All Things at OnceBack story: I am hooked on MSNBC’s Morning Joe. I love all the regulars, but Mika is probably my favorite. Before this week, I’ve never googled her or made any attempt to research her bio. Also, I have yet to read her book All Things at Oncewhich came out earlier this year...but I have wanted to read it and now I'm definitely going to add it to my queue...
I love Mika because she is smart, sexy, strong, and so eloquent in her speech. She stands up to those Morning Joe guys and looks great while doing it. She is an outspoken advocate for healthy eating, which has become a running joke on the show. (Those guys are always razzing her about it and she’s always telling them to eat better, exercise more and lose a few pounds. And I’m all...Yeah girl...Someone is finally on my side!

On Monday’s show (Aug. 30) Joe made a comment about all the hate and vitriol that erupted after New York Magazine posted a food journal that Mika kept for the magazine’s
And so, of course, I had to google it later that day. Oh how my spirits sank when I read Mika’s food journal. You can take a look here if you’re interested. But let me just recount what I found to be the most disturbing day of her food blog (Keep in mind, she says she runs an average of 5 miles every day!):

Breakfast: coffee, two Kind granola bars, 4 mugs of hot water.

Lunch: arugula salad with strawberry dressing and some kind of broccoli rabe dish that includes white wine.

Dinner: omelette made from six egg whites, fresh spinach, and a “little bit of cheese -- probably swiss.”

My first reaction to this was: Mika...Seriously? I thought you were an advocate for a healthy diet, not a calorie restriction diet! How can such a vibrant woman run on so little fuel?
My second reaction was: Is this what eating less looks like? God, I hope not!
Ever since the conclusion of pregnancy and breastfeeding, I have been reluctantly confronting the fact that I eat too much. For the most part, I eat really healthy,  but I just need to eat less, (especially less carbs, sugar, and cheese). 
To eat less is one of Michael Pollan’s Food Rules and ever since I watched the documentary Food Inc. and skimmed a few of Pollan's books, I have been thinking about eating less. How would I actually do that? Would I even be able to?
I've never really had to diet to lose weight before. But I have never been as old as I am now (31, if you’re curious).  Lately, I am starting to accept that my only chance to drop the baby weight is to cut back on my food intake. I have about 10 more pounds to lose, but honestly some days I think peach cobbler, buttered toast, and pancakes with maple syrup just might be worth the extra pounds. After all, I am at a healthy weight.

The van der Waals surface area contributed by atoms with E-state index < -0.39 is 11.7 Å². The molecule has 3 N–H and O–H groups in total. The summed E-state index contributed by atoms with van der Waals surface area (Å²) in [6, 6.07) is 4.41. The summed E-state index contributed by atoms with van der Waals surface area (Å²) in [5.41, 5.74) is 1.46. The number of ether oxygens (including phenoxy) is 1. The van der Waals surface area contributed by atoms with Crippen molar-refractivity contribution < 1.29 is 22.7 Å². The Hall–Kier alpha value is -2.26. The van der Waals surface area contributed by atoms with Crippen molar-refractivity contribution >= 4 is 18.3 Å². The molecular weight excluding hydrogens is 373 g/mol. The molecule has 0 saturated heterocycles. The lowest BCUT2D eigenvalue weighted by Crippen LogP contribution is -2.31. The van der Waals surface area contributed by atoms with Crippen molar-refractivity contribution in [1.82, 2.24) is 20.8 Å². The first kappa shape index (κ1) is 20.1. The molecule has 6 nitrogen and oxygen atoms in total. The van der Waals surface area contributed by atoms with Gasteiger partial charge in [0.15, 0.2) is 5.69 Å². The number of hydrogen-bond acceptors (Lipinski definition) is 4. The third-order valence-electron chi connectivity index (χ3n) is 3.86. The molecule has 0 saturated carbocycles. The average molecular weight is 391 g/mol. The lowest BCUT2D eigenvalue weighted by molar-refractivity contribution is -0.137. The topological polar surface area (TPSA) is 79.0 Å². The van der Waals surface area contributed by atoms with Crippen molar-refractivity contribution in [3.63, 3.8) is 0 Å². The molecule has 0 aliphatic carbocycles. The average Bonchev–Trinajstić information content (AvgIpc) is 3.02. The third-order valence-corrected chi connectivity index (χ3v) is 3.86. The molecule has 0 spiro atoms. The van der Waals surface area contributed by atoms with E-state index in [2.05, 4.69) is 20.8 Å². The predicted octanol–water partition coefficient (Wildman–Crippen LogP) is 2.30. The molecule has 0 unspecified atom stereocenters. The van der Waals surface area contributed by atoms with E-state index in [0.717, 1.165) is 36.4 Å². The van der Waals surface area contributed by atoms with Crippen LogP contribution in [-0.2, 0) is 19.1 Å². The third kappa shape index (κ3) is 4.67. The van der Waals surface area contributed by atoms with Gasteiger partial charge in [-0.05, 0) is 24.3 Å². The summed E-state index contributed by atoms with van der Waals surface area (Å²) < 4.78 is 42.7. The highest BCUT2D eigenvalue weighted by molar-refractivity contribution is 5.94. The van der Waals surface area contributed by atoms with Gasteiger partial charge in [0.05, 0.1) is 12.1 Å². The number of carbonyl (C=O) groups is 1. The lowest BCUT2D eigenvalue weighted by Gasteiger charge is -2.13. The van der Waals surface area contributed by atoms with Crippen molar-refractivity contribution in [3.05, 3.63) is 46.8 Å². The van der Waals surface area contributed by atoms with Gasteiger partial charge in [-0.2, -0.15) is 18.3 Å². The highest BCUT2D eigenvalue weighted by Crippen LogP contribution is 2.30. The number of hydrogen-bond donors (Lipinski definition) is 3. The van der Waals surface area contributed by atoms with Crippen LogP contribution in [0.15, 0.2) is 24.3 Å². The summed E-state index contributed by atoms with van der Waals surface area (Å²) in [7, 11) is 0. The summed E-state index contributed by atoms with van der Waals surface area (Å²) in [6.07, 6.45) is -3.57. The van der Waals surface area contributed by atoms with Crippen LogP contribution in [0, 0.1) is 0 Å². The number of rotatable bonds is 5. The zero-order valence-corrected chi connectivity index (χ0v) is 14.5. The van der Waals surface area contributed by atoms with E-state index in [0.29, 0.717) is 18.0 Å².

That’s right...I said I’m at a healthy weight, so what’s the big deal?
The big deal is that our culture worships thin women, and I want to be one of those thin women. Does this make me vain? Probably. But I’m sure many of my female readers can relate.
I think my big takeaway from Mika’s food blog is the extent to which it reveals what a thin female celebrity has to endure in order to be a thin female celebrity. Small, low-calorie meals followed by a five-mile run. Boo!!!
I am not a nutritionist, but on this topic I am an expert at one thing: my body. I intend to explore this eat less idea, but only in a way that I believe is healthy for me. Mika’s diet might work for her, but I know it would never work for me. (For starters, I know I’d need a little bit more protein and a lot more whole grains. But remember, I am only an expert on my body, not Mika’s -- or anyone else’s for that matter).
I hope you’ll join me as I make my “food issues” public. If you’re interested, here is what I ate today. (Keep in mind, this is me trying to eat less!)
Breakfast: bowl of cheerios with soy milk, half a banana, coffee, (followed by a refill on the cheerios).
Later: three handfuls of slivered almonds
Lunch: tomato-based white bean soup (leftovers from last night’s dinner), whole wheat crackers with pesto (basil from my garden), and goat cheese, plus all the raspberries that were too mushy to feed the Bear, and water.
Later: More coffee 
Later: Pecans and raisins (probably about 1/2 to 3/4 of a cup, total), glass of 2% milk
Dinner: Steamed broccoli, baked quesadilla on whole wheat tortilla with black beans, 1/8 cup cheddar cheese, minced onion, tomatillo salsa, and avocado, plus a couple small squares of dark chocolate (85% cocoa) and water.
Later: glass of white wine
Now it is almost midnight, and I’m starving! After this post, I will probably have a banana and a glass of milk, but hopefully that is all.

What did you eat today?